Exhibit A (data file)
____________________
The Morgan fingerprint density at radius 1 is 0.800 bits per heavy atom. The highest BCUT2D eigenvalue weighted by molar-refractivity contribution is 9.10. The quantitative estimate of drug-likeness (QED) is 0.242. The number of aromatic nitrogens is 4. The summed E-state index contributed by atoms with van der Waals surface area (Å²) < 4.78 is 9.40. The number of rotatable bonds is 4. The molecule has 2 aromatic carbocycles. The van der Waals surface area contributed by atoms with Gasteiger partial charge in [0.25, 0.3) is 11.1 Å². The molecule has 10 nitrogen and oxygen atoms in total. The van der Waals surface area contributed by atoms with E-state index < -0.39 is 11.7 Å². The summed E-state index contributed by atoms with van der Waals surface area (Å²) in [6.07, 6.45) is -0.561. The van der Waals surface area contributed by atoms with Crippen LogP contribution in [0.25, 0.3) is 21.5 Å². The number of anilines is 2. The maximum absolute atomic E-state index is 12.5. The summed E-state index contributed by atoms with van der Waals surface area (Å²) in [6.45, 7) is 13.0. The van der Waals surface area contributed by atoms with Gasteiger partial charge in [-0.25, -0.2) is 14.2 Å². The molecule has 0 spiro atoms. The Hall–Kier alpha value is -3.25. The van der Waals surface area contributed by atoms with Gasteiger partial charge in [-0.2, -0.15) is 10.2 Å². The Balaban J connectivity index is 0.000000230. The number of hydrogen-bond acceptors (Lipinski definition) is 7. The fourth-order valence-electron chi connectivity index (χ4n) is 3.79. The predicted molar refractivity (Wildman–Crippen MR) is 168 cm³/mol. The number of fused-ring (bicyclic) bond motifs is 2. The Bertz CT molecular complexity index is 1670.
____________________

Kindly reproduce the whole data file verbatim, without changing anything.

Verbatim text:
The Morgan fingerprint density at radius 1 is 0.800 bits per heavy atom. The highest BCUT2D eigenvalue weighted by molar-refractivity contribution is 9.10. The quantitative estimate of drug-likeness (QED) is 0.242. The number of aromatic nitrogens is 4. The summed E-state index contributed by atoms with van der Waals surface area (Å²) < 4.78 is 9.40. The number of rotatable bonds is 4. The molecule has 2 aromatic carbocycles. The van der Waals surface area contributed by atoms with Gasteiger partial charge in [0.25, 0.3) is 11.1 Å². The molecule has 10 nitrogen and oxygen atoms in total. The van der Waals surface area contributed by atoms with E-state index < -0.39 is 11.7 Å². The summed E-state index contributed by atoms with van der Waals surface area (Å²) in [6.07, 6.45) is -0.561. The van der Waals surface area contributed by atoms with Crippen LogP contribution in [0.25, 0.3) is 21.5 Å². The number of anilines is 2. The maximum absolute atomic E-state index is 12.5. The summed E-state index contributed by atoms with van der Waals surface area (Å²) in [6.45, 7) is 13.0. The van der Waals surface area contributed by atoms with Gasteiger partial charge in [-0.25, -0.2) is 14.2 Å². The molecule has 0 spiro atoms. The Hall–Kier alpha value is -3.25. The van der Waals surface area contributed by atoms with Gasteiger partial charge in [-0.2, -0.15) is 10.2 Å². The Balaban J connectivity index is 0.000000230. The number of hydrogen-bond acceptors (Lipinski definition) is 7. The fourth-order valence-electron chi connectivity index (χ4n) is 3.79. The predicted molar refractivity (Wildman–Crippen MR) is 168 cm³/mol. The number of fused-ring (bicyclic) bond motifs is 2. The Bertz CT molecular complexity index is 1670.